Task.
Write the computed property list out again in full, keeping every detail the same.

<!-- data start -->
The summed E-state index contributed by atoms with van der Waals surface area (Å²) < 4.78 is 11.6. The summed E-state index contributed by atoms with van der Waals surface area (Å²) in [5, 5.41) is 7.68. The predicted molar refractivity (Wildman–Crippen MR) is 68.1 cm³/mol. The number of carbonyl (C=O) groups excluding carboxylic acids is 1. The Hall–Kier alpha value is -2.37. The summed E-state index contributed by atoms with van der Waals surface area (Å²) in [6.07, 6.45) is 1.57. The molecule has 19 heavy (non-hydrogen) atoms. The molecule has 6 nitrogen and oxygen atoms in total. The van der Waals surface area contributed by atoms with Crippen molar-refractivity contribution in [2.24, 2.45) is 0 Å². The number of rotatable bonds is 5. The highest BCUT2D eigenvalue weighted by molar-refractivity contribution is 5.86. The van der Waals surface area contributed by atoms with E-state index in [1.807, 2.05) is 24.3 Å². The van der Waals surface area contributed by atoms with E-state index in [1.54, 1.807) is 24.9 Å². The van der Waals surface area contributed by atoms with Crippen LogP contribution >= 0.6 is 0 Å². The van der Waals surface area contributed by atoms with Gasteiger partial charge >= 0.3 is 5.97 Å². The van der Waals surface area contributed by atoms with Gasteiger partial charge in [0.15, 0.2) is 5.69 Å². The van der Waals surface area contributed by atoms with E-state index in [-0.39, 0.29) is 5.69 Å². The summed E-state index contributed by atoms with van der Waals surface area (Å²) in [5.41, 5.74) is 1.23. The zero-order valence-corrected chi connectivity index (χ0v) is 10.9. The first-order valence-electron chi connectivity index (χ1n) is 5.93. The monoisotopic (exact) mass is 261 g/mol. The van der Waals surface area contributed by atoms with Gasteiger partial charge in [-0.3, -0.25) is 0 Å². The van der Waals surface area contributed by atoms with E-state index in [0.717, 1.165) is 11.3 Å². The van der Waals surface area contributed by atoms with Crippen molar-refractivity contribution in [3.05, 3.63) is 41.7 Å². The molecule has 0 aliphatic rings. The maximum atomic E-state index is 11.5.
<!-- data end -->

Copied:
The summed E-state index contributed by atoms with van der Waals surface area (Å²) < 4.78 is 11.6. The summed E-state index contributed by atoms with van der Waals surface area (Å²) in [5, 5.41) is 7.68. The predicted molar refractivity (Wildman–Crippen MR) is 68.1 cm³/mol. The number of carbonyl (C=O) groups excluding carboxylic acids is 1. The Hall–Kier alpha value is -2.37. The summed E-state index contributed by atoms with van der Waals surface area (Å²) in [6.07, 6.45) is 1.57. The molecule has 19 heavy (non-hydrogen) atoms. The molecule has 6 nitrogen and oxygen atoms in total. The van der Waals surface area contributed by atoms with Crippen molar-refractivity contribution in [2.24, 2.45) is 0 Å². The number of rotatable bonds is 5. The highest BCUT2D eigenvalue weighted by molar-refractivity contribution is 5.86. The van der Waals surface area contributed by atoms with E-state index in [1.807, 2.05) is 24.3 Å². The van der Waals surface area contributed by atoms with E-state index in [1.54, 1.807) is 24.9 Å². The van der Waals surface area contributed by atoms with Crippen LogP contribution >= 0.6 is 0 Å². The van der Waals surface area contributed by atoms with Gasteiger partial charge >= 0.3 is 5.97 Å². The van der Waals surface area contributed by atoms with Gasteiger partial charge in [0.15, 0.2) is 5.69 Å². The van der Waals surface area contributed by atoms with E-state index in [-0.39, 0.29) is 5.69 Å². The summed E-state index contributed by atoms with van der Waals surface area (Å²) in [5.41, 5.74) is 1.23. The zero-order valence-corrected chi connectivity index (χ0v) is 10.9. The first-order valence-electron chi connectivity index (χ1n) is 5.93. The monoisotopic (exact) mass is 261 g/mol. The van der Waals surface area contributed by atoms with Gasteiger partial charge in [-0.3, -0.25) is 0 Å². The van der Waals surface area contributed by atoms with E-state index in [0.717, 1.165) is 11.3 Å². The van der Waals surface area contributed by atoms with Crippen molar-refractivity contribution in [3.05, 3.63) is 41.7 Å². The molecule has 0 aliphatic rings. The maximum atomic E-state index is 11.5.